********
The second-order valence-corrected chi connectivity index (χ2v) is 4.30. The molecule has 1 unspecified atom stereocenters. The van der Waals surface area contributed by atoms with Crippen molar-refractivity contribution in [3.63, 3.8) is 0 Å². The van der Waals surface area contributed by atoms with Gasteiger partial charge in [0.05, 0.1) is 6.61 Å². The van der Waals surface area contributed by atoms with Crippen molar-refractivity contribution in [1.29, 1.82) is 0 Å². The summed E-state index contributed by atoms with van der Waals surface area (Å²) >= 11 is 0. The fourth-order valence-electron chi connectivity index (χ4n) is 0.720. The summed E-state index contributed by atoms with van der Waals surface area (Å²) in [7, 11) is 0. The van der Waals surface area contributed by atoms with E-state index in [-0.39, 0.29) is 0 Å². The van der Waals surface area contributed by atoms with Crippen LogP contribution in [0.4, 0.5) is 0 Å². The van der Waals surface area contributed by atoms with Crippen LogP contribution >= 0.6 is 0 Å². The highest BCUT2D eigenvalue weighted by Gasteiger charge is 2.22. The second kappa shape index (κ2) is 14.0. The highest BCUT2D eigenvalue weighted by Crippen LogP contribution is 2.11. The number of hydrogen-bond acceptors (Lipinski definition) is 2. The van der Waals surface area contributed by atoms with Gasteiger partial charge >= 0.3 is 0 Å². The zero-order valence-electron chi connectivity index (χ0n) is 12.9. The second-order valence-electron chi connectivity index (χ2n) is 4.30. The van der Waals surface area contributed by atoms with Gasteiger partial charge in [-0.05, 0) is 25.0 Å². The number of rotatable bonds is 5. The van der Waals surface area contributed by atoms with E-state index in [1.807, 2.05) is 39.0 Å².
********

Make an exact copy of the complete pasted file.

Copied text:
The second-order valence-corrected chi connectivity index (χ2v) is 4.30. The molecule has 1 unspecified atom stereocenters. The van der Waals surface area contributed by atoms with Crippen molar-refractivity contribution in [3.63, 3.8) is 0 Å². The van der Waals surface area contributed by atoms with Gasteiger partial charge in [0.05, 0.1) is 6.61 Å². The van der Waals surface area contributed by atoms with Crippen molar-refractivity contribution in [1.29, 1.82) is 0 Å². The summed E-state index contributed by atoms with van der Waals surface area (Å²) >= 11 is 0. The fourth-order valence-electron chi connectivity index (χ4n) is 0.720. The summed E-state index contributed by atoms with van der Waals surface area (Å²) in [7, 11) is 0. The van der Waals surface area contributed by atoms with E-state index in [-0.39, 0.29) is 0 Å². The van der Waals surface area contributed by atoms with Crippen LogP contribution in [0.4, 0.5) is 0 Å². The van der Waals surface area contributed by atoms with Crippen LogP contribution >= 0.6 is 0 Å². The highest BCUT2D eigenvalue weighted by Gasteiger charge is 2.22. The second kappa shape index (κ2) is 14.0. The highest BCUT2D eigenvalue weighted by Crippen LogP contribution is 2.11. The number of hydrogen-bond acceptors (Lipinski definition) is 2. The van der Waals surface area contributed by atoms with Gasteiger partial charge >= 0.3 is 0 Å². The zero-order valence-electron chi connectivity index (χ0n) is 12.9. The second-order valence-electron chi connectivity index (χ2n) is 4.30. The van der Waals surface area contributed by atoms with Gasteiger partial charge in [-0.05, 0) is 25.0 Å². The number of rotatable bonds is 5. The van der Waals surface area contributed by atoms with E-state index in [1.807, 2.05) is 39.0 Å².